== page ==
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Protecting Human Rights by Limiting Them: The Strategy to Combat Covid-19

Date:23 March 2020

Written by Ratna Juwita, Ph. D Candidate at the Transboundary Legal Studies Department, Faculty of Law, University of Groningen, r.juwita 

The world is facing an unprecedented global health challenge in the 21st century: Covid-19. Covid-19 has reshaped our understanding of the ways we combat viruses. Since its initial detection in Wuhan in late 2019,[1] Covid-19 has infected people globally.[2] The most significant problem in dealing with this virus is the incubation period of 2 to 14 days. In fact, the occasional mildness of the symptoms makes it difficult for the health authorities to identify the infected people.[3] This is the reason why containing the spread of the virus is a tricky challenge for every government.

What are the mitigation actions that can be taken to deal with the virus? The primary action that should be taken is to delay the contagion by flattening the curve of infection. It is pivotal to do so in order to avoid the overburdening of the healthcare system and ensure that the medical staff has the means to take care of the patients. Furthermore, social distancing, the closure of public places, and the cancellation of public events are part of the mitigation actions that can contribute to flattening the curve of infection. These measures intersect with human rights, especially with regard to the freedom of movement. When it comes to the intersection between this freedom and public health needs, the latter have to be prioritized for two reasons. Firstly, your freedom of movement endangers you; secondly, in this particular situation, your freedom of movement endangers others. Not only the government has the mandate to protect the life of an individual, but also an individual has the responsibility to protect the lives of other individuals. This is a perfect example of utilitarianism; the government has to act sternly to limit people from exercising their rights for the better good of all.

The Italian, Spanish and French governments have implemented strict punishments for anyone who disobeys the lockdown rules. In the first week of lockdown, the Italian authorities fined more than 40,000;[4] in the Spanish capital alone, the police charged 907 people for violating the lockdown.[5] Similar measures have also been taken by France, where 4,095 have already been fined since the imposition of the lockdown.[6] In the latter country, the fine for the transgressors was soon increased from €35 to €135, and it could still go up if it is deemed ineffective in deterring people from leaving their homes.[7] This situation is an example of how problematic it is to draw the line between protecting human rights and limiting them. People don’t simply follow the measures imposed by their governments because they regard their right to freedom of movement as something absolute. Yet, as the death toll grows, they start realizing that they are dealing with a serious threat, thus, their freedom of movement stops being their number one priority.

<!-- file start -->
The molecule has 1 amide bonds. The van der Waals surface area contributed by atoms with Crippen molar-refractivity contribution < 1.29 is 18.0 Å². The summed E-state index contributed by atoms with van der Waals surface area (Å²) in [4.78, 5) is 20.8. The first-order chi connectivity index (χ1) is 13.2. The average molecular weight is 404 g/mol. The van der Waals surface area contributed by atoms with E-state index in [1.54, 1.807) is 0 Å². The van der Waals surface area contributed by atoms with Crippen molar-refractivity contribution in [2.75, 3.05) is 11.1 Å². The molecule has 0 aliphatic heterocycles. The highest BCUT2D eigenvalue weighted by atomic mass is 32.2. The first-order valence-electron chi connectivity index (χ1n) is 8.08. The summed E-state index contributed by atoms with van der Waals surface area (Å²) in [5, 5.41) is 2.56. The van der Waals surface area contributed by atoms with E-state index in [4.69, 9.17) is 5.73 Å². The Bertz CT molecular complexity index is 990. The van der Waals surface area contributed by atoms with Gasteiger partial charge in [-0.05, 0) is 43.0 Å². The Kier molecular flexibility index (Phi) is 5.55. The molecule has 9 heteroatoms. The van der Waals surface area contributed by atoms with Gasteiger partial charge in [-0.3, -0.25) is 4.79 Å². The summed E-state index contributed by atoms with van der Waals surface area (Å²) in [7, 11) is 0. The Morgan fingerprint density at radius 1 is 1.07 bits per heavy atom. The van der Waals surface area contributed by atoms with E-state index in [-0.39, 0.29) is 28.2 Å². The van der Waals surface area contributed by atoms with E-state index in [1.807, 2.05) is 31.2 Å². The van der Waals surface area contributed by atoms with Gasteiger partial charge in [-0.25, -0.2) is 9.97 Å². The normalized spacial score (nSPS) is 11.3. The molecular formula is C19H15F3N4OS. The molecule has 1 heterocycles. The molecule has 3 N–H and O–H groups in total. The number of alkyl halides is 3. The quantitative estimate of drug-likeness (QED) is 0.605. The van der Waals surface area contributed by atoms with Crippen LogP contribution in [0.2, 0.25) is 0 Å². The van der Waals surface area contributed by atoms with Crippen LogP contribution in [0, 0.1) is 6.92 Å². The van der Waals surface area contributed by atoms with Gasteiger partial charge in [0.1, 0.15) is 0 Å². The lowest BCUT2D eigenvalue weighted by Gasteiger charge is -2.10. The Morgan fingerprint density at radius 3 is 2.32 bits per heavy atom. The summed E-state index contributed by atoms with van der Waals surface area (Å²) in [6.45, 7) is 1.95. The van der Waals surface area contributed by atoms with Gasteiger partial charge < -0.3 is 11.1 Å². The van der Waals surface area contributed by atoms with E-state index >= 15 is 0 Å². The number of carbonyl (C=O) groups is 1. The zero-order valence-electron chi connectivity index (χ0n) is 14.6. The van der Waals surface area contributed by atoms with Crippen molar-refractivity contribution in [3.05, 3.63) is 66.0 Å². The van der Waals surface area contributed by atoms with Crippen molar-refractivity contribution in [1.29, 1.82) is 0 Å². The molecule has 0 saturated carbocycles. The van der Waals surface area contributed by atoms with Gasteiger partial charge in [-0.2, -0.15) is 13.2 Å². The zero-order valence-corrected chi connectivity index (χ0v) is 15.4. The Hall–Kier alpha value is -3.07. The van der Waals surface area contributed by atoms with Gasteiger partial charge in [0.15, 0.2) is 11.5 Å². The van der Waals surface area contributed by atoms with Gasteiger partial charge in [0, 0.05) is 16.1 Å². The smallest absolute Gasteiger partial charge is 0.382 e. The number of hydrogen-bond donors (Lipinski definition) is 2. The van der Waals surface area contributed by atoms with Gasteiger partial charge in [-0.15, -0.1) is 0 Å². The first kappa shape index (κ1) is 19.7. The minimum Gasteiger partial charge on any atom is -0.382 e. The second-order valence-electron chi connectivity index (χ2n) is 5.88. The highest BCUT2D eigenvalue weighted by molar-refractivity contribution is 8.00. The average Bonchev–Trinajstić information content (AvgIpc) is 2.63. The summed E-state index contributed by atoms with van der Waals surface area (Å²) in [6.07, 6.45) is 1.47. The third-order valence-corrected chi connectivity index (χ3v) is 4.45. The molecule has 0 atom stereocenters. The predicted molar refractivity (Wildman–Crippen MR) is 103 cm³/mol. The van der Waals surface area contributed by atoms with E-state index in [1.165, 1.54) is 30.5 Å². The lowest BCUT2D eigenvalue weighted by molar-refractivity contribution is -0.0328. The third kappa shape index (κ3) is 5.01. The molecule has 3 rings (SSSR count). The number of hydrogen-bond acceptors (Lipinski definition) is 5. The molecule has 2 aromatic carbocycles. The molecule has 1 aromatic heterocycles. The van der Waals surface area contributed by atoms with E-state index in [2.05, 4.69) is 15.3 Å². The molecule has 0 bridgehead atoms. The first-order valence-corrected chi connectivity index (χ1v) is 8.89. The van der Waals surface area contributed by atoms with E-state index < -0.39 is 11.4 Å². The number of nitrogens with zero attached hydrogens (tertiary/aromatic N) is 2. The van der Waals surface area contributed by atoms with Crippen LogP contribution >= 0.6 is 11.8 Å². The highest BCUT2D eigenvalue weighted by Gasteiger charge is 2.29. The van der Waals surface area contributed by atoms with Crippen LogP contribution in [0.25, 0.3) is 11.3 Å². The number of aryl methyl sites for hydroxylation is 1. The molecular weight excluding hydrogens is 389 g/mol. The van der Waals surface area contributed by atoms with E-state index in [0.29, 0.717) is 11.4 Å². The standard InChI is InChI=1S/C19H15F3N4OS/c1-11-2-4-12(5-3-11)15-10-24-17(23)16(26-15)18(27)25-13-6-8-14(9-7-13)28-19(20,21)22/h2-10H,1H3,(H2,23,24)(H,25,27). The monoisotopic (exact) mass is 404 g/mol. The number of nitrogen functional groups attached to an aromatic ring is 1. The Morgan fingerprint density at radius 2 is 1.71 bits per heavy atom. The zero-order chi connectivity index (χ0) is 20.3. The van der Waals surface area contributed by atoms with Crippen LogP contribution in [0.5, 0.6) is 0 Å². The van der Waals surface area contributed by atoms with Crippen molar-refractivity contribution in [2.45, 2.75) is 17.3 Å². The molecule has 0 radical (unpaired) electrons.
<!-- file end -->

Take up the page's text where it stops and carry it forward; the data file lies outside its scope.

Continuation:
When China imposed a total lockdown on Wuhan on 23rd January 2020,[8] the world was shocked by such a measure that some called an aggressive and draconian policy. However, China was racing against the virus. It was imperative for the Chinese government to be faster than the virus; indeed, if Wuhan had failed, then the rest of the world would have failed too, given the city’s role in the frontline of the world’s battle against Covid-19. Their response began with a massive transfer of doctors and nurses to Wuhan, so they could take care of the overwhelming number of patients. In addition, the Chinese government committed to and succeeded in building hospitals in a matter of days, as exemplified by the Huoshenshen hospital which was built in only ten days.[9] The role of many industrial companies in China was also crucial, as they shifted their productions to make the necessary pieces of equipment for medical personnel, such as masks, protective clothes, and ventilators.[10] On 19th March 2020, China won the race against Covid-19. Their government reported zero new infection inside the city of Wuhan and, gradually, the lockdown measures have been relaxed.[11] China has been commended by the World Health Organization (WHO) as the success story in combating Covid-19.  The world has begun to appreciate the country’s draconian measures as they have proven effective in mitigating the viral infection. Currently, Chinese medical experts are being sent to help other countries that are struggling with Covid-19, inter alia, Italy.[12]

It is war indeed; an unprecedented type of war. We are fighting a lethal, invisible enemy against which a vaccine is yet to be developed. What humanity can do for now is to hide its vulnerable groups from the virus, in the hope that it will never find them. Covid-19 does not discriminate its victims, therefore, it is time for the people to unite and learn from each other in order to eradicate this common enemy.

[1] WHO,, accessed 21 March 2020.

[2] WHO,, accessed 23 March 2020.

[3] WHO,, accessed 21 March 2020.

[4] The Guardian,, accessed 21 March 2020.

[5] The,, accessed 21 March 2020.

[6] The RFI,, accessed 21 March 2020.

[7] Ibid.

[8] The Guardian,, accessed 21 March 2020.

[9] CNN,, accessed 21 March 2020.

[10] The South China Morning Post,, accessed 21 March 2020.

[11] CNN,, accessed 21 March 2020.

[12] The South China Morning Post,, accessed 21 March 2020.